Bard News & Events
BARD FICTION PRIZE RECIPIENT NATHAN ENGLANDER TO READ FROM RECENT WORK AT BARD COLLEGE ON FEBRUARY 6
ANNANDALE-ON-HUDSON, N.Y.—Nathan Englander, recipient of the first annual Bard Fiction Prize and writer-in-residence at Bard College this spring, will read from his recent work on the Bard campus on Wednesday, February 6. The Bard Fiction Prize was established in 2001 to encourage and support promising young fiction writers. Englander's first work, For the Relief of Unbearable Urges, a collection of short stories, was published by Knopf in 1999 and was hailed by the New York Times Book Review as "an extraordinary debut" and "brilliant." His reading, which is free and open to the public, will take place at 7:00 p.m. in Weis Cinema in the Bertelsmann Campus Center.
Englander was born in New York in 1970 and now divides his time between Jerusalem and New York. His short fiction has appeared in The New Yorker, The Atlantic Monthly, American Short Fiction, Story Magazine, and the anthologies The Art of the Story and Neurotica. He is currently working on his first novel, also to be published by Knopf. Englander studied at the Hebrew University in Jerusalem, and received a B.A. degree from Binghamton University and an M.F.A. degree from the University of Iowa. Among Englander's awards are the 2000 Pen/Malamud Award for Excellence in Short Fiction and a Pushcart Prize.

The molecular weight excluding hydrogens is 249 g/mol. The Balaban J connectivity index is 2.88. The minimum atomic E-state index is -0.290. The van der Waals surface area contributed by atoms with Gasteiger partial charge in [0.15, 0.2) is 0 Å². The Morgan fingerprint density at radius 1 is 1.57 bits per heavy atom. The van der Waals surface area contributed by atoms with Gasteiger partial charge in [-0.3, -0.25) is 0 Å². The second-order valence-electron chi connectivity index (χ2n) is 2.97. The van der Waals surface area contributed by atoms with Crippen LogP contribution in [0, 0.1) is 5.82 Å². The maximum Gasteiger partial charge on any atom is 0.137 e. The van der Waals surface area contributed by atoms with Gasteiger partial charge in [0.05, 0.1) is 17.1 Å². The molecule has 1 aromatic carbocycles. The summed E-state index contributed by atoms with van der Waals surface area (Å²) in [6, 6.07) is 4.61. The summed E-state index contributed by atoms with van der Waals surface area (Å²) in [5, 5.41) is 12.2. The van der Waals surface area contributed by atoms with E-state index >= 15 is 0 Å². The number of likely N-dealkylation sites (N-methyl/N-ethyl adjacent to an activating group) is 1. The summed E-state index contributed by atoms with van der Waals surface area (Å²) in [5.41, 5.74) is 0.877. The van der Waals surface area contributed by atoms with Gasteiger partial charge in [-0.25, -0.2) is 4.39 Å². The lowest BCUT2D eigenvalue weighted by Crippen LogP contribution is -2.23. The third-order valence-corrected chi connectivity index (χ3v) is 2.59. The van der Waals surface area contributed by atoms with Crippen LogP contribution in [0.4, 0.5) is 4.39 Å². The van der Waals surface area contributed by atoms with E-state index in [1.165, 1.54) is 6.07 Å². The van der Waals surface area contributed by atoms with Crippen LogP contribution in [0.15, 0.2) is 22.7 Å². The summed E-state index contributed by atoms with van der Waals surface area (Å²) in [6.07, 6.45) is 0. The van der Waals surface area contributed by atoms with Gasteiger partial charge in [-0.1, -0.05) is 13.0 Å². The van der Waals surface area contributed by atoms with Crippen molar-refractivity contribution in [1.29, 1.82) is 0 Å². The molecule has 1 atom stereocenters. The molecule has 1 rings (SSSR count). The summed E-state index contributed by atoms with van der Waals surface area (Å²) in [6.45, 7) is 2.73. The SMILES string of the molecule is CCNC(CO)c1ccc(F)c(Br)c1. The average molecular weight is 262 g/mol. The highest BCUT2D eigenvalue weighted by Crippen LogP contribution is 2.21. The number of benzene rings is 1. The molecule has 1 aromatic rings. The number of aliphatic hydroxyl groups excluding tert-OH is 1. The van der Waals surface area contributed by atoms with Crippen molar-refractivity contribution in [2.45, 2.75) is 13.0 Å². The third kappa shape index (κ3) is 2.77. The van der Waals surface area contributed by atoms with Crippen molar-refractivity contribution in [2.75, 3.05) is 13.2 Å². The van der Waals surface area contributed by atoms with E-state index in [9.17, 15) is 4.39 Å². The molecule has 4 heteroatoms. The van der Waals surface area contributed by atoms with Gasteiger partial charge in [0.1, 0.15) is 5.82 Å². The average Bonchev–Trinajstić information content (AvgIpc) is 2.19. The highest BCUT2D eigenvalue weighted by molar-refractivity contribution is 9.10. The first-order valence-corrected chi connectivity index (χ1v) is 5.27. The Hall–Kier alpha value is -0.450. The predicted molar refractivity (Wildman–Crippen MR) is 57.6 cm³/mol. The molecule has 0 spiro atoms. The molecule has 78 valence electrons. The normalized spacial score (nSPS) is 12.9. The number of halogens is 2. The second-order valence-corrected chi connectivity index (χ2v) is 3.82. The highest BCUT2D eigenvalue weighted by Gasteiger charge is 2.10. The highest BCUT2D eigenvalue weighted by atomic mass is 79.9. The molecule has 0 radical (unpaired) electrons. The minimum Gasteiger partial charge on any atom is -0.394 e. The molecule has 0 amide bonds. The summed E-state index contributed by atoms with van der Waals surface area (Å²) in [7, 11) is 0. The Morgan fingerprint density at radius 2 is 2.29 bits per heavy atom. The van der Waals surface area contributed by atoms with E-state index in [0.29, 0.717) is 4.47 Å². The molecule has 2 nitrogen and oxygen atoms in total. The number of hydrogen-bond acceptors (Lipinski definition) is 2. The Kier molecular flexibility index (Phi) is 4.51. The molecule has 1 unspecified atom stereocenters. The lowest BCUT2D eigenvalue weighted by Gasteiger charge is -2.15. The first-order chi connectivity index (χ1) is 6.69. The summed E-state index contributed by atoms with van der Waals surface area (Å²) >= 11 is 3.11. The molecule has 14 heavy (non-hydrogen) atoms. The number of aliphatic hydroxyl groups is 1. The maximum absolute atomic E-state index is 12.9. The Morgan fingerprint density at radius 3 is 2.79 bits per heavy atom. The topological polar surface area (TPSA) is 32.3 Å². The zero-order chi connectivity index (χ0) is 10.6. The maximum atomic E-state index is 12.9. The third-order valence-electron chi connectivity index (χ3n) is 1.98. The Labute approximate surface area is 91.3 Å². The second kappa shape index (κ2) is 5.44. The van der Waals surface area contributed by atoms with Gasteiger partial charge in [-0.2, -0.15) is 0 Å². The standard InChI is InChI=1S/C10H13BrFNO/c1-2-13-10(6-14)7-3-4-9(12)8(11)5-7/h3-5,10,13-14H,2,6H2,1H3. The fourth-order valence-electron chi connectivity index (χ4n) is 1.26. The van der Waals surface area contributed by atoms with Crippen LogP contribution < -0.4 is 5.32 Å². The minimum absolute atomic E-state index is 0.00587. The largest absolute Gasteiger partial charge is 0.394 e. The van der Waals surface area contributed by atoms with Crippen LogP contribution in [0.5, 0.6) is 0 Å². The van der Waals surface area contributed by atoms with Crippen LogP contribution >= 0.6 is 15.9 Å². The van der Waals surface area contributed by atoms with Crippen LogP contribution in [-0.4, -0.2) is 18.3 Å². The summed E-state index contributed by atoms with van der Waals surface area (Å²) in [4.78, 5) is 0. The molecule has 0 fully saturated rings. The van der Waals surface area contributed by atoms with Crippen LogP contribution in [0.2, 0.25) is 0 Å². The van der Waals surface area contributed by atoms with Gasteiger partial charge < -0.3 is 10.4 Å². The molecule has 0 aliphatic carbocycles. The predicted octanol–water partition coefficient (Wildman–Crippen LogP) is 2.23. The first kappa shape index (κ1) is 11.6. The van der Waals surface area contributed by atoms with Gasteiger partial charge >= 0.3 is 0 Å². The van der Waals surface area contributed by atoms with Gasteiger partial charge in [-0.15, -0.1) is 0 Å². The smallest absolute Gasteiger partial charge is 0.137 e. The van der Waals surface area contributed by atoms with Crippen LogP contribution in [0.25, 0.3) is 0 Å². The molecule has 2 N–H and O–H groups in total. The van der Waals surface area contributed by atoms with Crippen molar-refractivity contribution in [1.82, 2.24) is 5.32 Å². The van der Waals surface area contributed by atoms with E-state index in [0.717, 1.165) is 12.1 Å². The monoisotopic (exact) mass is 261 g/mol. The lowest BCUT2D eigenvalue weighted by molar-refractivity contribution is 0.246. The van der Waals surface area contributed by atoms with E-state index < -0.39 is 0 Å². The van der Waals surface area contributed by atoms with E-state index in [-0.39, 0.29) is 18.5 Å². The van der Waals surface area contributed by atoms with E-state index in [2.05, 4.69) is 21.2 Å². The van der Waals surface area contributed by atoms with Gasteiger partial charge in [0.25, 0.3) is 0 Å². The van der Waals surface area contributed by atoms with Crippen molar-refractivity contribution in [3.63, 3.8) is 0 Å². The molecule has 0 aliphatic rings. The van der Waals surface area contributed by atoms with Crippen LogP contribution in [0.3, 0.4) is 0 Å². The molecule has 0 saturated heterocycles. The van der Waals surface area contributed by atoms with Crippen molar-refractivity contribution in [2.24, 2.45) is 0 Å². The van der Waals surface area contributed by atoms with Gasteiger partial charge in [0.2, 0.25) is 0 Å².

In a statement announcing Englander as the finalist for the Bard Fiction Prize, the judges, commenting on his first book, noted that "his gift for mining the extraordinary from the ordinary imbues his words with the quality of revelation…. He makes accessible an esoteric world, and the means by which he accomplishes this, in story after story, are consistently arresting and appealing."
The creation of the Bard Fiction Prize enhances Bard's long-standing reputation as a center for creative, groundbreaking literary work by both faculty and students. Bard literature faculty, past and present, represent some of the most important American writers of our time, from Saul Bellow, Mary McCarthy, Ralph Ellison, and Toni Morrison to John Ashbery, Philip Roth, William Weaver, Chinua Achebe, and Mona Simpson. The prize, which consists of a $30,000 cash award and appointment as writer-in-residence at Bard College for one semester, is intended to encourage and support young writers of fiction to pursue their creative goals and to provide an opportunity to work in a fertile intellectual environment.
For more information about Englander's reading or the Bard Fiction Prize, call 845-758-7087, e-mail firstname.lastname@example.org, or visit www.bard.edu/bfp.